Current Projects


Here are descriptions of some current on-going projects.  It’s meant to convey some idea as to the types of things we work on, rather than being an exhaustive list.  A lot of this work involves collaboration with other research groups, of which I’ve identified a few in each category, again not meant to be a complete list. 



Cumulus clouds


We have participated in a couple of field projects (RICO and GoMACCS) looking at cumulus clouds.  Our over-arching goals are to understand the life-cycle of such clouds, and thereby learn how  they affect present and future climate.  RICO sampled trade wind cumulus in the vicinity of Antigua and Barbuda, mainly under clean aerosol conditions.  We’re interested in a number of questions, such as how these warm clouds form rain.  During GoMACCS, we sampled mainly non- precipitating clouds around Houston, TX, where the aerosol environment ranged from moderately clean to unbelieveably polluted.  We’re looking at how these clouds behave under these different aerosol regimes.  Initially, we’re thinking about how buoyancy and entrainment mixing might depend on aerosol


Key collaborators:  Graham Feingold and Hongli Jiang, NOAA; Seinfeld and Flagan research groups, Caltech; Sonia Lasher-Trapp, Purdue; Steve Krueger, Univ. Utah.

This trade cumulus cloud is the poster-child for RICO. 



Stratocumulus clouds


We have also participated in a couple of projects focused on stratocumulus clouds (MASE-1 and -2, POST, VOCALS), which have the greatest impact on the Earth’s radiative budget and therefore are climatically interesting.   Our backyard (or is it frontyard?) happens to be one of the great places to sample stratocumulus, so we are often based at CIRPAS in Marina, CA, just 35 miles south of Santa Cruz and fly missions onboard their Twin Otter. At the moment, we’re focused on understanding the characteristics and formation of drizzle in stratocumulus, since it’s a poorly-understood process, but one that is potentially critical to the water budget and therefore life cycle of cloud-topped marine boundary layers. POST focused on the nature of entrainment at the tops of stratocumulus decks.


Key collaborators:  Seinfeld and Flagan research groups, Caltech; Graham Feingold, NOAA; Hermann Gerber, Gerber Scientific; Szymon Malinowski, Univ. Warsaw; Qing Wang, Naval Postgraduate School; Shouping Wang, Naval Research Labs; Steve Krueger, Univ. Utah; Djamal Khelif, UC Irvine; Bruce Albrecht, Univ. Miami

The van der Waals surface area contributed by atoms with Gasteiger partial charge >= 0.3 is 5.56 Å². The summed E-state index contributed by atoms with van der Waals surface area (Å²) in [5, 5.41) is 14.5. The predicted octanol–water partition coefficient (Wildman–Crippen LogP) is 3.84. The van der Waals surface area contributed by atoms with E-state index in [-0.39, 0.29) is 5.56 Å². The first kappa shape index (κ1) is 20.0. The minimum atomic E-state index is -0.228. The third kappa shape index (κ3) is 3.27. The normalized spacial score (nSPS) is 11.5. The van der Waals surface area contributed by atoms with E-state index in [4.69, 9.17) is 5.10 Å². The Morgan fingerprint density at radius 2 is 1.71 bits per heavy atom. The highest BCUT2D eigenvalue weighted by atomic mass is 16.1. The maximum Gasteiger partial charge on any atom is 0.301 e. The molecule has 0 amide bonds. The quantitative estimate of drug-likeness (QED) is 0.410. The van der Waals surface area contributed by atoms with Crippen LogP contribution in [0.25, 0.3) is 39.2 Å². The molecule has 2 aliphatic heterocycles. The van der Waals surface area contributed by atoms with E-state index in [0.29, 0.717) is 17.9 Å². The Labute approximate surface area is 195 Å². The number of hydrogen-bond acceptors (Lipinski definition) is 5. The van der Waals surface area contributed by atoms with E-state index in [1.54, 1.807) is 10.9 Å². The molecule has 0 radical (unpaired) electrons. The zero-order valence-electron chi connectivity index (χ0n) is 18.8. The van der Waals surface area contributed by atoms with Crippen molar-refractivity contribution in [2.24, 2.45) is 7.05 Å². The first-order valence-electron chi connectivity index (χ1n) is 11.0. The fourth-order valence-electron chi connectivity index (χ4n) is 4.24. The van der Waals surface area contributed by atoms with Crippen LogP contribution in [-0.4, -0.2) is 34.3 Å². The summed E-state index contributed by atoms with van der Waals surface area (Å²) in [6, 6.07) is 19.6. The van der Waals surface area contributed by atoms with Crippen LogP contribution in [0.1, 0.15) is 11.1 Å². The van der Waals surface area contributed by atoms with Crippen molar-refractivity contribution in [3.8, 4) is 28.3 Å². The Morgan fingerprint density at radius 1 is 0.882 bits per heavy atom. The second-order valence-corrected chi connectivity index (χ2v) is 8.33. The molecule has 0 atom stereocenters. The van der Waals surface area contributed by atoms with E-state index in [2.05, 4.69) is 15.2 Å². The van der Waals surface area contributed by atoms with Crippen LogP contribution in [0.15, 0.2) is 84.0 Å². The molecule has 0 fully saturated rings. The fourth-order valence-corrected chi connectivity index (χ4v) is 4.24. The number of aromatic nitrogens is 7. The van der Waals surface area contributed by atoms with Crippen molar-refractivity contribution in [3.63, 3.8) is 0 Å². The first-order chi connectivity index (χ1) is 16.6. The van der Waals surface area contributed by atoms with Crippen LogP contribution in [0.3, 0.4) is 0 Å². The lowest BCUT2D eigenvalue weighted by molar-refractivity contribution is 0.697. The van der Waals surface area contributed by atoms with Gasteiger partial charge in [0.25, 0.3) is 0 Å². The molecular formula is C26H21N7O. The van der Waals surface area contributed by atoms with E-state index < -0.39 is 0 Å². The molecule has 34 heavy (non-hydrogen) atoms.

View of the California coast from above the stratocumulus-topped ocean, with the CIRPAS Twin Otter wing visible as well. 



Cloud condensation nuclei


Cloud condensation nuclei or CCN are those particles which serve as the nuclei for cloud drop formation.  This subset of atmospheric particles thereby links particulate air pollution to cloud properties, leading to a variety of putative connections between human-generated aerosols and climate, a.k.a. aerosol indirect effects.  We are specifically interested in mechanisms governing the growth rate of CCN by condensation of water vapor, which has been hypothesized by many to be potentially slower than for pure water drops in the presence of, e.g., organic films or slowly dissolving compounds.  We have designed and built an instrument to directly examine this process, and have taken it to a variety of locations around the country.  Lately, we’ve done some very fruitful sampling in Ben Lomond, which is in the mountains just above Santa Cruz. 


Key collaborators:  Thanos Nenes, Georgia Tech.

A view of our trailer at the ARM Southern Great Plains site.




Aerosol Iron and Biogeochemistry


Iron is a key trace nutrient in the open ocean, and is generally believed to be the key limiting nutrient in the so-called high nitrogen low chlorophyl (HNLC) regions of the world’s oceans.   The normal view is that the deposition of new iron to these areas is dominated by windblown dust from continents.  However, we’ve recently shown that in the atmospheric outflow from Asia, soluble iron, which we use as a proxy for bioavailable iron, appears to be most strongly related to combustion processes, and in particular, coal combustion.  This changes the normal paradigm, and leads to a new pathway by which human activities can alter the carbon cycle, i.e. the biological pump of CO2.   We’ve been extending this work using global models to study the importance of this new soluble iron source over larger spatial and longer temporal scales. 


Key collaborators:  Jamie Schauer and group, Univ. Wisconsin-Madison; Natalie Mahowald and group, Cornell University; Nicholas Meskhidze, NC State. 

A view of the Kosan, Korea supersite during the ACE-Asia field campaign where we studied Asian dust and pollution aerosols.





Developing new instrumentation is a necessary step in some of our research activities. Although it can be a challenging activity, the rewards are almost always worthwhile – the new data that a novel instrument yields is often critical to new understanding.  We’ve been working with Artium Technologies in Sunnyvale, CA, who are world leaders in the technique of phase Doppler interferometry (or PDI) to develop cloud and aerosol instrumentation.  These new instruments have been crucial to our ability to make scientific progress in these areas. 


Key collaborators:  Raymond Shaw and group, Michigan Tech.

The Artium Flight PDI instrument that we helped develop for making new and improved cloud drop measurements.



Last Updated: June 9, 2009